By AuxBeacon News Reader
Dear AuxBeacon Editors,
A number of my encounters with former USAF service members and CAP members could only be characterized as disturbing and worrisome for our future. Throughout all levels – airmen, NCOs and officers – I found a mix of incompetence, ignorance, arrogance and deceit that continues to ensure many of our best and brightest will shun this path of national service tainted with set-up for failure. I personally witnessed alcohol and drug usage, sexual misconduct, threats and intimidation, physical violence and the destruction of evidence and documents. Today I find part of that story has been released to the public after passing through Representative Liz Cheney.
U.S. Troops Guarding Nuclear Missiles took LSD, Air Force Records Show
Air Force records obtained by The Associated Press show that service members entrusted with guarding nuclear missiles bought, distributed and used the hallucinogen LSD and other mind-altering illegal drugs as part of a ring that operated undetected for months on a highly secure military base in Wyoming. After investigators closed in, one airman deserted to Mexico.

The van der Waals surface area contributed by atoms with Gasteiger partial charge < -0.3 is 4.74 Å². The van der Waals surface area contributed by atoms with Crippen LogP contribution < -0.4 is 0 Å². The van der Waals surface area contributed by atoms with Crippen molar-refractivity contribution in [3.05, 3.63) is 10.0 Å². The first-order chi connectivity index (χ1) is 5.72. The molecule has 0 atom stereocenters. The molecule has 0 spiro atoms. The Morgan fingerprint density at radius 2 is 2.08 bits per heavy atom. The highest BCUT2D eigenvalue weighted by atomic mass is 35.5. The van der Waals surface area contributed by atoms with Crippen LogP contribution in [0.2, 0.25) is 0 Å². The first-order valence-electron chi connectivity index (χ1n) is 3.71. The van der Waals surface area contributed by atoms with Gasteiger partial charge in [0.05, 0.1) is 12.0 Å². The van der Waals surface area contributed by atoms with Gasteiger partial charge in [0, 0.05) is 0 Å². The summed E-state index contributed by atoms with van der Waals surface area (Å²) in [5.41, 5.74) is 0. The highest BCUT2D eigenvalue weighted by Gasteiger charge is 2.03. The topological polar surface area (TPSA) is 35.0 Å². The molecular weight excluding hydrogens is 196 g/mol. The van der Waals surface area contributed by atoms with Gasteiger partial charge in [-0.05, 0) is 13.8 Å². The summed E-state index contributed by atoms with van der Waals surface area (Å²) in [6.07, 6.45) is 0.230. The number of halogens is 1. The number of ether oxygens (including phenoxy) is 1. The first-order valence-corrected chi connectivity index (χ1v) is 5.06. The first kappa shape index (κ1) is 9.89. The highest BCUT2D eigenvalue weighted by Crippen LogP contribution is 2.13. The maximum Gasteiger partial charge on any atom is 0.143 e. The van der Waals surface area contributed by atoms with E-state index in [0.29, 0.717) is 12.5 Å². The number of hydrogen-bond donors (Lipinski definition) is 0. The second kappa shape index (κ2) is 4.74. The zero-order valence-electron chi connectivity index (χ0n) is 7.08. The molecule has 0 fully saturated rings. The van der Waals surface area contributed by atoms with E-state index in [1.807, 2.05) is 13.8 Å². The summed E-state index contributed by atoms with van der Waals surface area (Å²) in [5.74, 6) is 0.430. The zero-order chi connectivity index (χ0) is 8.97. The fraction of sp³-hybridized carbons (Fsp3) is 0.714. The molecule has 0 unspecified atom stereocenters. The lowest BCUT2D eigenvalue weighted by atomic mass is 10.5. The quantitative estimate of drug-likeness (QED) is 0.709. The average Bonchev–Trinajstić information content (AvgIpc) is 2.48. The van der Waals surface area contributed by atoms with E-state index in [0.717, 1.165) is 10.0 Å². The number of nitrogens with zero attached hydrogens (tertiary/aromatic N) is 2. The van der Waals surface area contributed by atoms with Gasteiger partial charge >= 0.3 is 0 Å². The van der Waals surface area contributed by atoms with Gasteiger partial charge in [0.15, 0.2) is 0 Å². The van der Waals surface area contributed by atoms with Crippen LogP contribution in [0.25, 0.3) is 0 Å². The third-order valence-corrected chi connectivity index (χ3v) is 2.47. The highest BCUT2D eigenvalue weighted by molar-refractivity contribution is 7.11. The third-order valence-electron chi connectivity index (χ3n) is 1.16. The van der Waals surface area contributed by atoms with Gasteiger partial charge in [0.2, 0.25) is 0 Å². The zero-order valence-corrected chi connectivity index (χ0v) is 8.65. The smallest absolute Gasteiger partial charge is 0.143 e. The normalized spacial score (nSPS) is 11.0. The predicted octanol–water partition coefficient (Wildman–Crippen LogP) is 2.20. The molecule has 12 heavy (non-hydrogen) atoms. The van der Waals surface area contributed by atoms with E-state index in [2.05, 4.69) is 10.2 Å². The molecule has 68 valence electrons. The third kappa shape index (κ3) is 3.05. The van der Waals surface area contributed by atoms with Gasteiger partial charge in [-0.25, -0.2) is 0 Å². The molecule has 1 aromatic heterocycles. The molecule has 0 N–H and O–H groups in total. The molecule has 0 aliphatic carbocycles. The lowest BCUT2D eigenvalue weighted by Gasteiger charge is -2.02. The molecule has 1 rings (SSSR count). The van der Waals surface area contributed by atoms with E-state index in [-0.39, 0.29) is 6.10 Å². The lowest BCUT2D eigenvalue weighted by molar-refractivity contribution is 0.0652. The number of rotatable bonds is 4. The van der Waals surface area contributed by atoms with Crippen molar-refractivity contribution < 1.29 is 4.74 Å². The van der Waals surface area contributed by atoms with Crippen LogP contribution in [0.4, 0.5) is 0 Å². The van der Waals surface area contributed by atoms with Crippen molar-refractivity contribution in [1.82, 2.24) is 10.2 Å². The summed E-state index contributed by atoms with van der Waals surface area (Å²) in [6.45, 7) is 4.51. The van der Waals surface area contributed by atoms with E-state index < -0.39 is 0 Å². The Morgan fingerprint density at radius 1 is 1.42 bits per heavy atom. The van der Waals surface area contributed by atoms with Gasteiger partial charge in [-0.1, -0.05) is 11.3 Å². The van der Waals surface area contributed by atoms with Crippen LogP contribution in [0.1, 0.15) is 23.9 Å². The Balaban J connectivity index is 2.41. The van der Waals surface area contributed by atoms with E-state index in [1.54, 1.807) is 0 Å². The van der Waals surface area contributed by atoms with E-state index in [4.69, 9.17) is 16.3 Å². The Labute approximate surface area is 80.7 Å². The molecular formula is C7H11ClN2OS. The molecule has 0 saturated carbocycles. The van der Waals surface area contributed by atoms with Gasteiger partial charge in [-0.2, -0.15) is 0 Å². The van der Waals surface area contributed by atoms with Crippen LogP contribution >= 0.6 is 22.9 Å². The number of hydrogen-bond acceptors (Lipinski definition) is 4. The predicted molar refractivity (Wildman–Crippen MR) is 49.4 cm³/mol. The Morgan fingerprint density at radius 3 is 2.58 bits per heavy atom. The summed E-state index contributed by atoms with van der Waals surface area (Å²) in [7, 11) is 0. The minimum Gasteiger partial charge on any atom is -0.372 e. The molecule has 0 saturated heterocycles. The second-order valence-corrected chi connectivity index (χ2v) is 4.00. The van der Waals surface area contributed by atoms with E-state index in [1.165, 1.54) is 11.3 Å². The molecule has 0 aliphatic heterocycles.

A slipup on social media by one airman enabled investigators to crack the drug ring at F.E. Warren Air Force Base in March 2016, details of which were reported in a CBS/AP article for the the first time. Fourteen airmen were disciplined. Six of them were convicted in courts martial of LSD use or distribution or both.
“Minutes felt like hours, colors seemed more vibrant and clear,” testified one Airman Basic. “In general, I felt more alive.” He said he had used LSD in high school, which could have disqualified him from Air Force service; he said that his recruiter told him he should lie about it and that lying about prior drug use was “normal” in the Air Force.
At his court martial, that airman acknowledged distributing LSD on the missile base in February 2016. A month later, when summoned for questioning by the Air Force Office of Special Investigations, he confessed and became an informant for the agency, an arrangement the Air Force said yielded legally admissible evidence against 10 other airmen. Under a pretrial agreement, he agreed to testify against other airmen and avoided a punitive discharge. He was sentenced to five months’ confinement, 15 days of hard labor and loss of $5,200 in pay.